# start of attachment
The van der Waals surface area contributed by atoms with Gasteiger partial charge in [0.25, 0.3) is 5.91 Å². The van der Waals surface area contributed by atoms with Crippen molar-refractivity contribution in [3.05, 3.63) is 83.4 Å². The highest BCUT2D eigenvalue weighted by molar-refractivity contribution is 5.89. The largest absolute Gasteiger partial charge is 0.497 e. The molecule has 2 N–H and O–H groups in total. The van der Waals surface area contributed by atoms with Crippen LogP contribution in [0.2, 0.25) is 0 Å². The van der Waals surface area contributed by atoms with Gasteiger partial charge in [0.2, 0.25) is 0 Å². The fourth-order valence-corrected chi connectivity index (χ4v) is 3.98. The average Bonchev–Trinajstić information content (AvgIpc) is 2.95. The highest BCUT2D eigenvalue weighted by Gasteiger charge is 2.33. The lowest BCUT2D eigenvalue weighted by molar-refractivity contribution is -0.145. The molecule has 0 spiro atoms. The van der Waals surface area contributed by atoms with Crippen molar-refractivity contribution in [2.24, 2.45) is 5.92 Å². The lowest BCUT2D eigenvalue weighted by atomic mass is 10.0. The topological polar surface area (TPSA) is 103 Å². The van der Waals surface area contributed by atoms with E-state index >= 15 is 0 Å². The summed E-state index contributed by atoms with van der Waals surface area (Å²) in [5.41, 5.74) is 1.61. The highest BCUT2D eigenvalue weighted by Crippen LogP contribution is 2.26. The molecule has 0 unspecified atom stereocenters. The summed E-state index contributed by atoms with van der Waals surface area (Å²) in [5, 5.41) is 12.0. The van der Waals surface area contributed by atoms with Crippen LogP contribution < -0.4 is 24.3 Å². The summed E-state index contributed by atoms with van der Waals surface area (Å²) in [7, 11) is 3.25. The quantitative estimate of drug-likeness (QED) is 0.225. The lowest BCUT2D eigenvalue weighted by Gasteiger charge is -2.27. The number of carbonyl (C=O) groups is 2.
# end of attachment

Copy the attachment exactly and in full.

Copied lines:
The van der Waals surface area contributed by atoms with Gasteiger partial charge in [0.25, 0.3) is 5.91 Å². The van der Waals surface area contributed by atoms with Crippen molar-refractivity contribution in [3.05, 3.63) is 83.4 Å². The highest BCUT2D eigenvalue weighted by molar-refractivity contribution is 5.89. The largest absolute Gasteiger partial charge is 0.497 e. The molecule has 2 N–H and O–H groups in total. The van der Waals surface area contributed by atoms with Crippen LogP contribution in [0.2, 0.25) is 0 Å². The van der Waals surface area contributed by atoms with Gasteiger partial charge in [0.2, 0.25) is 0 Å². The fourth-order valence-corrected chi connectivity index (χ4v) is 3.98. The average Bonchev–Trinajstić information content (AvgIpc) is 2.95. The highest BCUT2D eigenvalue weighted by Gasteiger charge is 2.33. The lowest BCUT2D eigenvalue weighted by molar-refractivity contribution is -0.145. The molecule has 0 spiro atoms. The van der Waals surface area contributed by atoms with Crippen molar-refractivity contribution in [2.24, 2.45) is 5.92 Å². The lowest BCUT2D eigenvalue weighted by atomic mass is 10.0. The topological polar surface area (TPSA) is 103 Å². The van der Waals surface area contributed by atoms with E-state index >= 15 is 0 Å². The summed E-state index contributed by atoms with van der Waals surface area (Å²) in [5.41, 5.74) is 1.61. The highest BCUT2D eigenvalue weighted by Crippen LogP contribution is 2.26. The molecule has 0 unspecified atom stereocenters. The summed E-state index contributed by atoms with van der Waals surface area (Å²) in [5, 5.41) is 12.0. The van der Waals surface area contributed by atoms with Crippen LogP contribution < -0.4 is 24.3 Å². The summed E-state index contributed by atoms with van der Waals surface area (Å²) in [7, 11) is 3.25. The quantitative estimate of drug-likeness (QED) is 0.225. The lowest BCUT2D eigenvalue weighted by Gasteiger charge is -2.27. The number of carbonyl (C=O) groups is 2.